Amidst all the traveling, I finally finished The Protector, third in my science fiction romance Outer Rim series, and it was released last week. I've never written an older woman/younger man story before. Usually, I keep them close in age with him a bit older. Rissa is eight years old than Dillan. She's forty and considers herself way too old for the "kid" she met when he was sixteen. After a six-year absence, Dillan (now 32) has to convince her he isn't a kid anymore.
Besides the age difference between heroine & hero, this book has another first. I usually write light-hearted romance with action, adventure, and humor. While there are aspects of all that in The Protector, it is much more emotional than my other books, which made it more difficult to write. How can you have funny scenes in a story about human trafficking and stolen babies? There are a few to give the reader a break. In researching for this story, I learned more than I ever wanted to know about trafficking. Scary.
After tavern owner Rissa Dix rescues two girls from a slave ship, she must rally the townsfolk to prevent traffickers from returning. Mining heir Dillan Rusteran has loved her for years. Little do they know that by rescuing more children they're tangling with a trafficking ring that puts Rissa in danger.
Dillan woke up to a steady thump-thump-thump. Damn, the sublight engine was acting up again. He rolled over and almost fell out of bed.
Two things hit him at the same time. He wasn’t in the wide, comfortable bed in his quarters aboard ship and the thumping wasn’t his sublight. Thank the stars for that. Still, it had been acting a little wonky lately. He’d have to check it out.
After dressing and taking care of his needs in the small san-fac near the stairs, he ambled down carrying his boots in the event the big Zebori was still asleep. Although how anyone could sleep through all that thumping he had no idea. He followed the noise into the kitchen.
Rissa stood at the island kneading dough. Last night he remembered how much higher than normal the island was. She’d built it to accommodate her height. For a moment, he just watched her as she concentrated on the dough. Several lumps of grayish-brown dough sat on the flour-covered table waiting their turn. Even though he was a few meters away, the yeasty scent hit his nose and brought back memories of the times he’d been there before. And how much he enjoyed her company. Despite her treating him like a kid.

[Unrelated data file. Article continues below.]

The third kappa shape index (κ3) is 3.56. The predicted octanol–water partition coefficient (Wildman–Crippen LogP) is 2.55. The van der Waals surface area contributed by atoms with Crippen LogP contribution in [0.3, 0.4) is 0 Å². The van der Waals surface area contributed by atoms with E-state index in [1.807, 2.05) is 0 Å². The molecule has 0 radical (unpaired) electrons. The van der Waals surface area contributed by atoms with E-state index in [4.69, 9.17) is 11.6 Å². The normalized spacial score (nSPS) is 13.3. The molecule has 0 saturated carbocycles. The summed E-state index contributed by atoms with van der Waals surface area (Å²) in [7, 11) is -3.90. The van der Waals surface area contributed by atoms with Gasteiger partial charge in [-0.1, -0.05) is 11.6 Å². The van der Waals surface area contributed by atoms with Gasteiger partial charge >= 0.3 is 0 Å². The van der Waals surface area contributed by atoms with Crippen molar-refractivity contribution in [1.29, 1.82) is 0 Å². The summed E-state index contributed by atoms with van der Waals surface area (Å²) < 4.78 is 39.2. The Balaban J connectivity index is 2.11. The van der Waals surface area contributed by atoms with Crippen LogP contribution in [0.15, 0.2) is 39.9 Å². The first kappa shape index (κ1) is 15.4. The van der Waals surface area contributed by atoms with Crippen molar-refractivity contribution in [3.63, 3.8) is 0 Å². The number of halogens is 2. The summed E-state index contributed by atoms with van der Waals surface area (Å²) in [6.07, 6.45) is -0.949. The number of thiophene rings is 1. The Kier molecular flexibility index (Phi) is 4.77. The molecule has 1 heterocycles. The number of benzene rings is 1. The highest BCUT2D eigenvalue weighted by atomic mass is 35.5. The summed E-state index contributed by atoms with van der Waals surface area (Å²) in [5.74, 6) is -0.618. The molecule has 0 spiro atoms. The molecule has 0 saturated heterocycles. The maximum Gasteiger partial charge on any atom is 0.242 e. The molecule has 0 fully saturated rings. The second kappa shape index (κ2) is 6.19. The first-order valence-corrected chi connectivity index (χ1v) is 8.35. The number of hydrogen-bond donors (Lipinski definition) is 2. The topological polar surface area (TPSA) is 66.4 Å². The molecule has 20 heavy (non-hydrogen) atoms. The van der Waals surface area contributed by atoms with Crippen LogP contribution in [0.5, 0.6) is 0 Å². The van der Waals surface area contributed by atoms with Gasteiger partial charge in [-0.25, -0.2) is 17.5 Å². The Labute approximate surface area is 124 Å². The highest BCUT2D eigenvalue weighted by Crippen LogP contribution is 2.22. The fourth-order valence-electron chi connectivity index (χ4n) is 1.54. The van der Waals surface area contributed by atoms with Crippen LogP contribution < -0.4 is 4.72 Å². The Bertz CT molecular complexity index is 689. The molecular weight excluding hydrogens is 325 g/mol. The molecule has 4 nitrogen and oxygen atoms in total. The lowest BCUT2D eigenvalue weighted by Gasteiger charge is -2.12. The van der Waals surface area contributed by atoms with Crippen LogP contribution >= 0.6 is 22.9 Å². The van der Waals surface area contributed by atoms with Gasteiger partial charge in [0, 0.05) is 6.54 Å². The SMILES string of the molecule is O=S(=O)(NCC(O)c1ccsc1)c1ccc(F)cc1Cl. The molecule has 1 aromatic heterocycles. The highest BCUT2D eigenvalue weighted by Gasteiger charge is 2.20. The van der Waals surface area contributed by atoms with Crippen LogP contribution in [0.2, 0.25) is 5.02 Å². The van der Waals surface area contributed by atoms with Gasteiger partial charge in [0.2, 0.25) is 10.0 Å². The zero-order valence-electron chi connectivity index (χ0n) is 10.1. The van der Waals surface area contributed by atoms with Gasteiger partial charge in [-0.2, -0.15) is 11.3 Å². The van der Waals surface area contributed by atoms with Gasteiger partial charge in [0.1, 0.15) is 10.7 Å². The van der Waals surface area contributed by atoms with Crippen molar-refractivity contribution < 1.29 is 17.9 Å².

The dark haired teen—Pela?—worked alongside Rissa. She noticed him first. Panic crossed her strong features before she murmured to Rissa.
“Good morning, sleepyhead.” She laughed as she turned the dough she’d been punishing into a long, loaf pan. She picked up another lump and went to work on it.
Dillan yawned. “What time is it?”
“Almost Mid-Day.” When she looked up, she did a double take. “Your beard is gone.”
“It itched. When I find the barber, I’ll get my hair cut, too.” He ran his fingers across the top of his head. “It’s Mid-Day? Damn. I wanted to get an early start.”
Without stopping her kneading, she asked, “Early start on what?”
“Going into the mountains.”
“Did you come here to go climbing again?”
Grief hit Dillan the way it had for the past six years any time someone mentioned his former favorite sport. He hadn’t climbed since his best friend died in a freak rock slide. Or so he thought until a year ago.
Rissa’s dark eyes reflected guilt. She stopped working the dough. “I’m sorry, Dillan. I forgot.”
“Apparently, so did Konner.” He didn’t conceal the hurt he’d felt when he learned Konner was not only alive but had a family. “Turns out I was wrong about some things. I’ll, uh, leave you to your work.”
With her forearm, she wiped the sweat off her brow then went back to kneading. “Pela, you did fine. Turn that one into the next pan then get Dillan a cup of sheelonga tea.”
Pela eyed him with uncertainty.
“I can get it.” He sure didn’t want to upset the girl. “Mugs still next to the sink?”
Rissa looked surprised that he remembered. He remembered everything about her. She’d stayed in his mind after every trip from the time he was sixteen. Konner had teased him about being infatuated. Dillan knew it was more than infatuation. Especially after that last visit.
When Diane Burton isn’t blogging here on the 8th and 30th of each month or on her own site http://dianeburton.blogspot.com/ on Mondays, she’s writing romantic adventure stories that take place on Earth and beyond.